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We tested the effects of a school-based, multisystemic intervention to reduce relational aggression among adolescent girls, Growing Interpersonal Relationships through Learning and Systemic Supports (GIRLSS). GIRLSS is a 10-week, group counseling, caregiver training, and caregiver phone consultation intervention for relationally aggressive middle school girls. The study addresses the pressing need for empirical examination of ecologically valid, secondary intervention practices in this area. Thirty female youth in grades 6–8 (ages 12–15 years) and their parents were randomly assigned to either the intervention group (N = 22) or a wait list control group (N = 12). Changes in self, teacher and school counselor reported relationally aggressive behavior from pretest to posttest was compared across groups for statistical and clinically significant change. Intervention participants demonstrated significantly more change in the desired direction than control participants according to school counselors and an averaged score of school counselor and teacher-reported relational aggression. We discuss the clinical significance findings and implications of perceptual data from social validity surveys of each intervention component. Limitations are also discussed and the need for future research to further examine empirically and ecologically valid interventions for relational aggression in schools, community, and family contexts is highlighted.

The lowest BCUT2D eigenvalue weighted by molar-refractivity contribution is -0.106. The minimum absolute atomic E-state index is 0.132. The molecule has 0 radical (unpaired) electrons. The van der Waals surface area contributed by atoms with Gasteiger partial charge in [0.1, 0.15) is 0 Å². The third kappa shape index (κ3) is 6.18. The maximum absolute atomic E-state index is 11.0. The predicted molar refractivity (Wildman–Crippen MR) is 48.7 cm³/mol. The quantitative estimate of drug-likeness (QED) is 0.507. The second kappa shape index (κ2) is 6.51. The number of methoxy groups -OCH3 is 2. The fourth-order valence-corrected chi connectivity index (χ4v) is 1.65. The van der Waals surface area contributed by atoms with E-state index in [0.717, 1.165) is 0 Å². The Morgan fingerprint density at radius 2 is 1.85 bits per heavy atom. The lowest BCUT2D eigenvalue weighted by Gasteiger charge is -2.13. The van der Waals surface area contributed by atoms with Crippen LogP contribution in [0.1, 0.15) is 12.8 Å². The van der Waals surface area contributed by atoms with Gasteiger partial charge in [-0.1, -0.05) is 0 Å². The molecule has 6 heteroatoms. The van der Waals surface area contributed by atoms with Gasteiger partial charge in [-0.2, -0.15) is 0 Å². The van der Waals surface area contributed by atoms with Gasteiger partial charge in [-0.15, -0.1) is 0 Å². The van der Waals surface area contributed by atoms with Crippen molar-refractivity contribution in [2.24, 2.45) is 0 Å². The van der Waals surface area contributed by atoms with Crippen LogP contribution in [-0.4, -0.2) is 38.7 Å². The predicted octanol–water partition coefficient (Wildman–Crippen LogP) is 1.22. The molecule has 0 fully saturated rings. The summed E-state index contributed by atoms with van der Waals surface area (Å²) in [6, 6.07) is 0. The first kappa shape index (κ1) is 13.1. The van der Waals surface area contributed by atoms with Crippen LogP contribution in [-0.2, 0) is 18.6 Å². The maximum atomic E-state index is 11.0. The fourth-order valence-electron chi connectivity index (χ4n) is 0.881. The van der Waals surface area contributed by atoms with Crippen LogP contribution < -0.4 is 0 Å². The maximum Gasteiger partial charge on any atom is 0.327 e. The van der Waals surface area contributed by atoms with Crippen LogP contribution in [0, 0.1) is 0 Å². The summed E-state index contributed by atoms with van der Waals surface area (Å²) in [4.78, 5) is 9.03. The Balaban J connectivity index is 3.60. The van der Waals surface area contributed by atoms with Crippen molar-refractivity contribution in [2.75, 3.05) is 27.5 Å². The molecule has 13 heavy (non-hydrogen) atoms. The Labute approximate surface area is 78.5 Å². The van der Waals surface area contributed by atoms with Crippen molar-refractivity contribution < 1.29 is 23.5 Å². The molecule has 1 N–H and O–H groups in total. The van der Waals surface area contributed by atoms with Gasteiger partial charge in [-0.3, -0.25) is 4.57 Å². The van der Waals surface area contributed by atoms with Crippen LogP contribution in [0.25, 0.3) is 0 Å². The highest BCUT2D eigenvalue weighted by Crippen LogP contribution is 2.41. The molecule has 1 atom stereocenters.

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- GIRLSS: A Randomized, Pilot Study of a Multisystemic, School-Based Intervention to Reduce Relational Aggression
Joni D. Splett
Melissa A. Maras
Connie M. Brooks
- Springer US